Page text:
7. #7
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    In my humble opinion, Bowie's Hunky Dory is one of the best albums I've ever heard....

  8. #8
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    [quote][i]Originally posted by jets5ever[/i]@Dec 17 2004, 09:48 AM
    [b] In my humble opinion, Bowie's Hunky Dory is one of the best albums I've ever heard.... [/b][/quote]
    Yup. Rick Wakeman on piano, Mick Ronson on guitar...

    Great album. And that was made when he was still an unknown. Even though he recorded Space Oddity in 1969, it didn't become a hit until the mid 70's when it was release on CHANGESONE best of Bowie. That was the first Bowie album we owned. One of my older brothers brought it home. It was a watermark in my life to say the least. So Bowie's pre-Ziggy work became popular only retroactively. Back then, record companies would let artists put 4 or 5 albums out, even though they wouldn't sell, because they would bank on the band hitting it big that one time, and then the plethora of fans would go out and buy the entire catolog. Like Pink Floyd with Dark Side of the Moon; they sold twice as many copies of Atom Heart Mother in 1972, than they did from 69-71 total.

  9. #9
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    [quote][i]Originally posted by gobbles[/i]@Dec 16 2004, 10:40 PM
    [b]

    Jesus and Mary Chain with Hope Sandoval [/b][/quote]
    I love that song. But Mazzy Star sucked.

  10. #10
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    Another big criteria for greatness is how often you are copied. And let's face it, Bowie has launched a hundred imitators. The Psychedelic Furs not withstanding.

  11. #11
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    [quote][b]Bowie has launched a hundred imitators.[/b][/quote]

    Oh, c'mon guy. Bowie is the imitator. I'm not saying that he isn't a wonderful singer and a good songwriter but the point that Jesus and Mary were making is that Bowie shouldn't be deified and put on the same pedestal as innovators like Dylan, Lennon, McClaren and Lee "Scratch" Perry. Just look, Little Richard and David Johannson were dressing up like *****es long before Bowie, and as for that spiders from Mars bull****,..Arthur Brown was the god of hell fire while Bowie was still banging cheerleaders. So put that in your hat and smoke it.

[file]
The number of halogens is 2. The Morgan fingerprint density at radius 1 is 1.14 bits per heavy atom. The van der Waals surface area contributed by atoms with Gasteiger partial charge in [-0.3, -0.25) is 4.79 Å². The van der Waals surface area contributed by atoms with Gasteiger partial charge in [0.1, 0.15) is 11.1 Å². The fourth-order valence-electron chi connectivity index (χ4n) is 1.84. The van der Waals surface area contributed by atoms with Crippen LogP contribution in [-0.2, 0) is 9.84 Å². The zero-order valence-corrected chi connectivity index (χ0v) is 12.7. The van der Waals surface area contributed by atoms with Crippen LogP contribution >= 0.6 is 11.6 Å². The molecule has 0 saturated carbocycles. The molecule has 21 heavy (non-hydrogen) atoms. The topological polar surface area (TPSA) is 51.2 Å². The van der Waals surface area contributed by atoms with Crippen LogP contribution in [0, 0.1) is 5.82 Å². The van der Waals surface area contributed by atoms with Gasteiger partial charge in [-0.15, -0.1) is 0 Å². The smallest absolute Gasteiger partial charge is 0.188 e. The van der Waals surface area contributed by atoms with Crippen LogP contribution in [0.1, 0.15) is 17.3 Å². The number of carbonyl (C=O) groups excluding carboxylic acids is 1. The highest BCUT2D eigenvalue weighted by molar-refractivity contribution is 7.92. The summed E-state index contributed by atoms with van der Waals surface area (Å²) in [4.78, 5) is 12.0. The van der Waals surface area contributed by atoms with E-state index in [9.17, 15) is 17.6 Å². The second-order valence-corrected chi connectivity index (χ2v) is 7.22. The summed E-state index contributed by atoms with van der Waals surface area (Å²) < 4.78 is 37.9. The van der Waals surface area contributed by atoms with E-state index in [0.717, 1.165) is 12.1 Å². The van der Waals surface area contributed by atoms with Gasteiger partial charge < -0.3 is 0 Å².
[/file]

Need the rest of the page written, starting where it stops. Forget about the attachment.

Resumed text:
12. #12
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    [quote][i]Originally posted by gobbles[/i]@Dec 17 2004, 10:37 PM
    [b] [quote][b]Bowie has launched a hundred imitators.[/b][/quote]

    Oh, c'mon guy. Bowie is the imitator. I'm not saying that he isn't a wonderful singer and a good songwriter but the point that Jesus and Mary were making is that Bowie shouldn't be deified and put on the same pedestal as innovators like Dylan, Lennon, McClaren and Lee "Scratch" Perry. Just look, Little Richard and David Johannson were dressing up like *****es long before Bowie, and as for that spiders from Mars bull****,..Arthur Brown was the god of hell fire while Bowie was still banging cheerleaders. So put that in your hat and smoke it. [/b][/quote]
    Hey, when it gets right down to it, we're all dipping from the same well, guy.

    Bowie ripped off Little Richard and Screamin' Jay. The Beatles ripped off Roy Orbison and Buddy Holly. But eventually, the great one's alway move on to another level. And Bowie definitely moved on to another level, just like the Beatles. Look at all that stuff he did with Brian Eno and Robert Fripp. C'mon man, the water in the well ran a little bit deeper than wearing mascara and platform boots. These mellow black chics just put my spine out of place.

  13. #13
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    And Bowie discovered Luther Vandross. That's him on background vocals in Young Americans. Was too, you boys.

  14. #14
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    Didn't Bowie just have major bypass surgery? I saw him in concert in '83- a little dissapointed myself.

    Has some great songs though- Stay, 1984.